Pic: Kenneth Sserunjogi. Photo by Juliet Kasirye
"Kenny! Kenny!" a deep angry voice bellowed. It was the orphanage's warden. Startled from his sleep and drowsy, Kenneth Sserunjogi, 12 then, hurriedly sat up from his thin coarse mattress. Sserunjogi received several slaps as the warden demanded to know why the floor was wet and he had done nothing about it.
He had only been at the orphanage less than five months, after his peasant mother, the family's sole provider who was struggling to make ends meet, let him join the orphanage. Sserunjogi had eight siblings and he was the first-born. Often he went to bed hungry. The family lived in a dilapidated house with a leaking roof in Mengo, Kampala.
The troubled child always found solace at the football pitch in the neighborhood.
"Whenever I was playing football, it felt like all my troubles were no more. But returning home brought them all back," he says in a low tone.
One day, while playing football, a man approached Sserunjogi. He said he liked the way he played and wanted him to join his football team. The two became acquainted and the man learnt of Sserunjogi's impoverished background.
The man said he run an orphanage and would take good care of him.
Sserunjogi run home to his mother and broke the news. His mother, with a heavy heart, let him go. Indeed, when he got to the orphanage life was great. The meals were regular and he always ate to his fill. What's more, there were many boys who also loved and played football. So after school in the evenings, it was bliss at the football pitch.
The orphanage which was located in Rubaga had 32 children, who were housed in a house, a few metres from another house where the administrator lived with his family.
But he missed his mother. So he alternated his nights between home and the orphanage, but eventually settled for the orphanage.
About three months down the road, the rosiness disappeared, as the meals became irregular and he barely received the school requirements such as books.
Memories of his home started flooding his mind, because despite his mother failing to provide the basic needs, she loved him and he always shared all his fears amidst encouragement from her.
"In the orphanage no one could listen to you. You lived with your problems for months until they just become part of your life," he recalls.
What's more, he and the other orphans suffered violence from the warden. He narrates that once, the orphans witnessed the warden beat up their counterpart, who had been found guilty of stealing a shoe. The warden was so violent that they thought the boy would die.
After several punches and kicks, the boy was commanded to leave and never return to the orphanage.
"The boy left and for an entire week we looked for him. We then found him sleeping in a trench begged him to return home, but he said he could not come to a place where he was going to die. I have not met him up to today," Sserunjogi narrates.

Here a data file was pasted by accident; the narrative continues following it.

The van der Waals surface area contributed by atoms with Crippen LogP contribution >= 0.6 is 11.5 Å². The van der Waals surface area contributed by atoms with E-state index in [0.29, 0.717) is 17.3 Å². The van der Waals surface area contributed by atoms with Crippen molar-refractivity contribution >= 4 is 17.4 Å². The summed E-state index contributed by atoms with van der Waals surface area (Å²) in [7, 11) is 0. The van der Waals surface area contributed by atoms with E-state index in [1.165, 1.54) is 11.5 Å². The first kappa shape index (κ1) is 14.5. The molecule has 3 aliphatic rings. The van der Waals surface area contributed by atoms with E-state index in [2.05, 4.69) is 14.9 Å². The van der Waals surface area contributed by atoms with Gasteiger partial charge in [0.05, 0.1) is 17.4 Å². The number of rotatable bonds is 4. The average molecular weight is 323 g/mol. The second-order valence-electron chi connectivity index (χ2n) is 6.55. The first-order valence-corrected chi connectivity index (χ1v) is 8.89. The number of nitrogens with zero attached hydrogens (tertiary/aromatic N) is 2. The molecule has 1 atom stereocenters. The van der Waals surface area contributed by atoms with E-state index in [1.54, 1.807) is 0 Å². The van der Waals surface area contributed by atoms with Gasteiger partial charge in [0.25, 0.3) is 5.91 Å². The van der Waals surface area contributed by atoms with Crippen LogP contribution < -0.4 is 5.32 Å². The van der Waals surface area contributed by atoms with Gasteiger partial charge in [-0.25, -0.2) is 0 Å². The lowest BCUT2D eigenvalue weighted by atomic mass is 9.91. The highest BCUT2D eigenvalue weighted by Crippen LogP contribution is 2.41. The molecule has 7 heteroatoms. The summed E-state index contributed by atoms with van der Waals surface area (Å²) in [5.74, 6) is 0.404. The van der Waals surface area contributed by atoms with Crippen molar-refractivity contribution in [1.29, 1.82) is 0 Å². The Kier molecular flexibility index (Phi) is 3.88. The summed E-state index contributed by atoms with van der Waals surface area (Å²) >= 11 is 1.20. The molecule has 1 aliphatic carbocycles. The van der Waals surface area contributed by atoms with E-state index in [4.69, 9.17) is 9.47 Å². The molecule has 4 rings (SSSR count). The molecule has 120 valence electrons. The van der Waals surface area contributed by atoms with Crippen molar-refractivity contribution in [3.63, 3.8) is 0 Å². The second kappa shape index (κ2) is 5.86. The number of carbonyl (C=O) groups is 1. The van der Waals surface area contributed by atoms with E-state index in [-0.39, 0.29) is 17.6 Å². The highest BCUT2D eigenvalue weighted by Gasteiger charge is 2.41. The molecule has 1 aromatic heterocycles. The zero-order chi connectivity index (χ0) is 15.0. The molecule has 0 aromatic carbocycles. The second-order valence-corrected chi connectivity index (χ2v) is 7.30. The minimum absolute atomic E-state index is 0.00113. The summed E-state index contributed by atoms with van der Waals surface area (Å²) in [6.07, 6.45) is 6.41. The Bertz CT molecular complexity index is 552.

Meanwhile, the situation at the orphanage was worsening; the children barely ate and lacked school supplies. Unknown to the orphans, the administrators of the orphanage would receive donations, both cash and material and share them amongst their families, leaving the orphans in dire need.
However, when they were discovered, the orphanage was disbanded. It is during the closure of the orphanage that one of the donors revealed to the orphans that the administrator had been diverting the donations.
"The people who closed the orphanage tried to reunite all of us with our relatives. When I went home, my family was not there anymore. I was stranded," he narrates. For a while, he sought refuge at a school until he was taken to a family, which had a mother, father and their two biological children.
"I was welcomed in the home. And when I was invited to the dining table to share a meal with the family, the father introduced me to his children and wife and said I was their new brother, and that they should share everything with me," he says.
That was the turning point in Sserunjogi's life.
"Unlike in the orphanage where no one cared, I found a father in this man. He took care of me, listened to me and always gave me advice. I performed well throughout my education to the university. I recently graduated with a bachelor's degree in information technology."
Sserunjogi, 21 now, works with Abato Foundation Uganda in Mpigi district, a non-governmental organisation that works for orphans and other vulnerable children. He also works with Onside Soccer Uganda, a project that uses sports as a tool of reaching out to youth and children in different locations to spread the gospel as well as life skills.